429758 Modeling Signaling Interactions Controlling Heterogeneity and Fate Choice of Human Embryonic Stem Cells

Tuesday, November 10, 2015: 4:27 PM
Salon F (Salt Lake Marriott Downtown at City Creek)
Shibin Mathew1, Hikaru Mamiya2, Sankaramanivel Sundararaj1, Kelly Donovan1, Bodhisatva Biswas1, Samantha Heidlebaugh1 and Ipsita Banerjee1,2,3, (1)Chemical and Petroleum Engineering, University of Pittsburgh, Pittsburgh, PA, (2)Bioengineering, University of Pittsburgh, Pittsburgh, PA, (3)McGowan Institute for Regenerative Medicine, Pittsburgh, PA

Motivation: Human embryonic stem cells (hESCs) are an attractive raw material for regenerative medicine due to their potential to deliver a variety of clinically important mature lineages. Methods to induce and monitor self-renewal and differentiation of hESCs are now well established. However generation of pure and well-defined lineages is still a major challenge due to the heterogeneity of stem cell cultures. Recent research from diverse stem cell systems has shown that heterogeneity results from a complex interaction between variations in protein expression levels, signaling reaction rate/mechanism and the cell cycle stage [1,2]. To control heterogeneity, it is necessary to understand how above features influence network level signal propagation. In this project, we employed a systems level approach to evaluate network dynamics and variability in differentiating hESCs by integrating computational models with experimental techniques (measuring single cell and population dynamics). The system of interest is the TGF-β/SMAD2,3 pathway and its crosstalk with PI3K/AKT pathway existing during regular endoderm differentiation of hESCs [3].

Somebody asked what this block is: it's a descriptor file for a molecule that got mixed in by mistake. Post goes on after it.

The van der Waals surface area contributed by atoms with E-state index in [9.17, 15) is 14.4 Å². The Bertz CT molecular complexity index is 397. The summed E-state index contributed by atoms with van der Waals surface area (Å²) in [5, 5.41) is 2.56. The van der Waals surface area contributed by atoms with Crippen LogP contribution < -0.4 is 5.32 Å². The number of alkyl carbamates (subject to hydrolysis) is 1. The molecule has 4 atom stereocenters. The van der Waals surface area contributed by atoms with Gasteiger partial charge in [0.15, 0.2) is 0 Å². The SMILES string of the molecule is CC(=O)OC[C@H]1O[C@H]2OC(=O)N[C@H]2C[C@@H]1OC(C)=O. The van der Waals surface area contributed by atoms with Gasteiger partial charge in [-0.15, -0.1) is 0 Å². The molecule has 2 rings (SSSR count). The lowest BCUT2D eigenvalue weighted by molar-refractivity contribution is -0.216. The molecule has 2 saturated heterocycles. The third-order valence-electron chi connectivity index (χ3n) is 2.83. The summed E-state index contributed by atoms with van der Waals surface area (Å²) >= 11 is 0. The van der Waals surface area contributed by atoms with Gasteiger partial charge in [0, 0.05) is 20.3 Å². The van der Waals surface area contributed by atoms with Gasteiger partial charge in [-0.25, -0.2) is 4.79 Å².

Experimental: For self-renewal, H1 hESCs were maintained on matrigel-coated plates in mTeSR1. Endoderm differentiation was then performed using 100 ng/ml Activin A (to activate TGF-β/SMAD2,3) with or without modulation of PI3K/AKT pathway using PI3K inhibitor, Wortmannin. Phosphorylation dynamics of participating signaling molecules at the cell population level were measured using MagPix® xMAP technology. The initial selection of key molecules was based on the study by Singh et al. [4]. These mainly included SMAD2,3,4,7 molecules, TGF-β Receptors, AKT and ERK. In order to facilitate measurement of protein dynamics at the single cell level, we generated hESC cell lines expressing GFP-fused SMAD proteins. These transformed cells facilitated the measurement of nucleo-cytoplasmic shuttling kinetics of molecules from single cells using Fluorescence Recovery after Photo-bleaching (FRAP) analysis. Mathematical and computational tools described in the next section were used to guide generation of data by in-house experiments.

Mathematical Analysis: Dynamic Bayesian Network Analysis (DBN) was used to identify key sensitive molecules, hypothesize interactions and identify most informative time points. Detailed mechanistic Ordinary Differential Equation (ODE) model for the TGF-β/SMAD2,3 pathway with crosstalk interactions with PI3K/AKT was developed for a systems level analysis. The model was calibrated using Replica Exchange Ensemble Modeling (EM) and sensitive reactions were identified using computationally efficient Global Sensitivity Approach (GSA) called Random Sampling High Dimensional Model Representation. Compartmental ODE models in combination with quantitative image analysis were used to simulate photo-bleaching experiments and estimate the nucleo-cytoplasmic shuttling rates of SMAD molecules.